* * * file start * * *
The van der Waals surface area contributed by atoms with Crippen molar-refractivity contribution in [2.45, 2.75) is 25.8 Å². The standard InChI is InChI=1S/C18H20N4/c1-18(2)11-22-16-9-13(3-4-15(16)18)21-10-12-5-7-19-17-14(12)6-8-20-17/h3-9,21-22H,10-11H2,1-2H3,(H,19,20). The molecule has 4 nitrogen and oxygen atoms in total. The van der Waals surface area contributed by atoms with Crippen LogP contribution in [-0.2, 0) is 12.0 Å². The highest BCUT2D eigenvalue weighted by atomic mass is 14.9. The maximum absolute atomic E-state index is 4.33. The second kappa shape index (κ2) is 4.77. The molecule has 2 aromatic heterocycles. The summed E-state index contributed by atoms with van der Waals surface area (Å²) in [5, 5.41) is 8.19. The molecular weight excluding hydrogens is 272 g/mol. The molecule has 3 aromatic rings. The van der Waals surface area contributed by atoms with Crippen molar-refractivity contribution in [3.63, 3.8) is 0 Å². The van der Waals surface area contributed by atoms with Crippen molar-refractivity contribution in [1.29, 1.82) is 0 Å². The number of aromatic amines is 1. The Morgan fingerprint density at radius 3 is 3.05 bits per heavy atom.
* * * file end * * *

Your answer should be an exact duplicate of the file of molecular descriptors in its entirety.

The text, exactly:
The van der Waals surface area contributed by atoms with Crippen molar-refractivity contribution in [2.45, 2.75) is 25.8 Å². The standard InChI is InChI=1S/C18H20N4/c1-18(2)11-22-16-9-13(3-4-15(16)18)21-10-12-5-7-19-17-14(12)6-8-20-17/h3-9,21-22H,10-11H2,1-2H3,(H,19,20). The molecule has 4 nitrogen and oxygen atoms in total. The van der Waals surface area contributed by atoms with Crippen LogP contribution in [-0.2, 0) is 12.0 Å². The highest BCUT2D eigenvalue weighted by atomic mass is 14.9. The maximum absolute atomic E-state index is 4.33. The second kappa shape index (κ2) is 4.77. The molecule has 2 aromatic heterocycles. The summed E-state index contributed by atoms with van der Waals surface area (Å²) in [5, 5.41) is 8.19. The molecular weight excluding hydrogens is 272 g/mol. The molecule has 3 aromatic rings. The van der Waals surface area contributed by atoms with Crippen molar-refractivity contribution in [3.63, 3.8) is 0 Å². The van der Waals surface area contributed by atoms with Crippen molar-refractivity contribution in [1.29, 1.82) is 0 Å². The number of aromatic amines is 1. The Morgan fingerprint density at radius 3 is 3.05 bits per heavy atom.